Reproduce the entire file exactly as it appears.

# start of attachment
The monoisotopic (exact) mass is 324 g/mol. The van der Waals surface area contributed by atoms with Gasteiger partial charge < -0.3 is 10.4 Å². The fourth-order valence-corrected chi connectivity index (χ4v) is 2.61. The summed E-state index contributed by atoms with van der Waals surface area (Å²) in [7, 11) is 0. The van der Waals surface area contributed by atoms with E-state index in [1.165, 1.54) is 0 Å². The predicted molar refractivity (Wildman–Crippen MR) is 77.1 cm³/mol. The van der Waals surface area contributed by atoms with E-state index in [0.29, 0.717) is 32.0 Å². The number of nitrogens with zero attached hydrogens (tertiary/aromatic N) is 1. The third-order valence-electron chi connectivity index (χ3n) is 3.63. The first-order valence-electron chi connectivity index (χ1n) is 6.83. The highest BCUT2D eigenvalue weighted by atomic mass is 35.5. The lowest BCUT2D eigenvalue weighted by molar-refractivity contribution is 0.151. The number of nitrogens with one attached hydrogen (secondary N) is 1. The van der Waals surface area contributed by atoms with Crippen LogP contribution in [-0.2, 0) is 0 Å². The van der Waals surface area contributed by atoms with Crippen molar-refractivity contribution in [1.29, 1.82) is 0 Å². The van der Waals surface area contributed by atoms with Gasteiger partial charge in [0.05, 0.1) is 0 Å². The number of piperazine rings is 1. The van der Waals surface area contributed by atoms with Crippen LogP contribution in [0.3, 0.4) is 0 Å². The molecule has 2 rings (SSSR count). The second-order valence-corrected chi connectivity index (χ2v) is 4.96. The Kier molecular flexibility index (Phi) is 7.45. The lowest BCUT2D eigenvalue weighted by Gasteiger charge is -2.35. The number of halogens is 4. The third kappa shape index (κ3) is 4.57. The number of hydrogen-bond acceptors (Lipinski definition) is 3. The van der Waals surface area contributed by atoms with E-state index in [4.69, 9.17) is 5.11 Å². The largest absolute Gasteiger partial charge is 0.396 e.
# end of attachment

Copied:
The monoisotopic (exact) mass is 324 g/mol. The van der Waals surface area contributed by atoms with Gasteiger partial charge < -0.3 is 10.4 Å². The fourth-order valence-corrected chi connectivity index (χ4v) is 2.61. The summed E-state index contributed by atoms with van der Waals surface area (Å²) in [7, 11) is 0. The van der Waals surface area contributed by atoms with E-state index in [1.165, 1.54) is 0 Å². The predicted molar refractivity (Wildman–Crippen MR) is 77.1 cm³/mol. The van der Waals surface area contributed by atoms with E-state index in [0.29, 0.717) is 32.0 Å². The number of nitrogens with zero attached hydrogens (tertiary/aromatic N) is 1. The third-order valence-electron chi connectivity index (χ3n) is 3.63. The first-order valence-electron chi connectivity index (χ1n) is 6.83. The highest BCUT2D eigenvalue weighted by atomic mass is 35.5. The lowest BCUT2D eigenvalue weighted by molar-refractivity contribution is 0.151. The number of nitrogens with one attached hydrogen (secondary N) is 1. The van der Waals surface area contributed by atoms with Crippen LogP contribution in [-0.2, 0) is 0 Å². The van der Waals surface area contributed by atoms with Crippen molar-refractivity contribution in [1.29, 1.82) is 0 Å². The van der Waals surface area contributed by atoms with Gasteiger partial charge in [0.05, 0.1) is 0 Å². The number of piperazine rings is 1. The van der Waals surface area contributed by atoms with Crippen LogP contribution in [0.3, 0.4) is 0 Å². The molecule has 2 rings (SSSR count). The second-order valence-corrected chi connectivity index (χ2v) is 4.96. The Kier molecular flexibility index (Phi) is 7.45. The lowest BCUT2D eigenvalue weighted by Gasteiger charge is -2.35. The number of halogens is 4. The third kappa shape index (κ3) is 4.57. The number of hydrogen-bond acceptors (Lipinski definition) is 3. The van der Waals surface area contributed by atoms with E-state index in [4.69, 9.17) is 5.11 Å². The largest absolute Gasteiger partial charge is 0.396 e.